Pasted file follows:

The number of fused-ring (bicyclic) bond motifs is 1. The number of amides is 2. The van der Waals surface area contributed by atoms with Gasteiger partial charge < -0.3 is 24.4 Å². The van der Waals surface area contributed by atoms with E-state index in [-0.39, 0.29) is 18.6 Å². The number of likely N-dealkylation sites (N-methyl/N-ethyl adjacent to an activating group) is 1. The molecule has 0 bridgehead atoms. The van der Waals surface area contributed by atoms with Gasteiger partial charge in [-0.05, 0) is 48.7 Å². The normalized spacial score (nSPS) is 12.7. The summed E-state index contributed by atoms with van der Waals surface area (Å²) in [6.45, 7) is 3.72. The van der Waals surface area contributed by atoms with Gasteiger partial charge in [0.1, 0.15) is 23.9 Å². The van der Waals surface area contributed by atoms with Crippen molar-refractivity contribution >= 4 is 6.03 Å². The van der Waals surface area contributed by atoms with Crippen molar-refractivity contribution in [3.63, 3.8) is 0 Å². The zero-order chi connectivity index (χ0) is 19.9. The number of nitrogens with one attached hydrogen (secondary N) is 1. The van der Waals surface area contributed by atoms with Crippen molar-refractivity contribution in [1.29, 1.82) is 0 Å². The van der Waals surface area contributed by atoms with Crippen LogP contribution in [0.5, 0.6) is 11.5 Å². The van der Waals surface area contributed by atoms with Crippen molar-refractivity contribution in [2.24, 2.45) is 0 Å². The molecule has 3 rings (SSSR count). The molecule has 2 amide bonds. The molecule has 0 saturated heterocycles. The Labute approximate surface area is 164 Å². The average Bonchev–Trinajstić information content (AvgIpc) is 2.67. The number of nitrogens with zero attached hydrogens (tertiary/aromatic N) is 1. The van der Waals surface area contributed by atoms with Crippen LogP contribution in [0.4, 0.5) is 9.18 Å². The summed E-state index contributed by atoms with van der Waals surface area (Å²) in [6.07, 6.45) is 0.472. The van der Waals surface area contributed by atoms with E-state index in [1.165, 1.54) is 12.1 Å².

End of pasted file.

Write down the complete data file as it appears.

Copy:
The number of fused-ring (bicyclic) bond motifs is 1. The number of amides is 2. The van der Waals surface area contributed by atoms with Gasteiger partial charge < -0.3 is 24.4 Å². The van der Waals surface area contributed by atoms with E-state index in [-0.39, 0.29) is 18.6 Å². The number of likely N-dealkylation sites (N-methyl/N-ethyl adjacent to an activating group) is 1. The molecule has 0 bridgehead atoms. The van der Waals surface area contributed by atoms with Gasteiger partial charge in [-0.05, 0) is 48.7 Å². The normalized spacial score (nSPS) is 12.7. The summed E-state index contributed by atoms with van der Waals surface area (Å²) in [6.45, 7) is 3.72. The van der Waals surface area contributed by atoms with Gasteiger partial charge in [0.1, 0.15) is 23.9 Å². The van der Waals surface area contributed by atoms with Crippen molar-refractivity contribution >= 4 is 6.03 Å². The van der Waals surface area contributed by atoms with Crippen molar-refractivity contribution in [3.63, 3.8) is 0 Å². The zero-order chi connectivity index (χ0) is 19.9. The number of nitrogens with one attached hydrogen (secondary N) is 1. The van der Waals surface area contributed by atoms with Crippen molar-refractivity contribution in [1.29, 1.82) is 0 Å². The van der Waals surface area contributed by atoms with Crippen LogP contribution in [0.5, 0.6) is 11.5 Å². The van der Waals surface area contributed by atoms with Crippen molar-refractivity contribution in [2.24, 2.45) is 0 Å². The molecule has 3 rings (SSSR count). The molecule has 2 amide bonds. The molecule has 0 saturated heterocycles. The Labute approximate surface area is 164 Å². The average Bonchev–Trinajstić information content (AvgIpc) is 2.67. The number of nitrogens with zero attached hydrogens (tertiary/aromatic N) is 1. The van der Waals surface area contributed by atoms with Crippen LogP contribution in [0.4, 0.5) is 9.18 Å². The summed E-state index contributed by atoms with van der Waals surface area (Å²) in [6.07, 6.45) is 0.472. The van der Waals surface area contributed by atoms with E-state index in [1.165, 1.54) is 12.1 Å².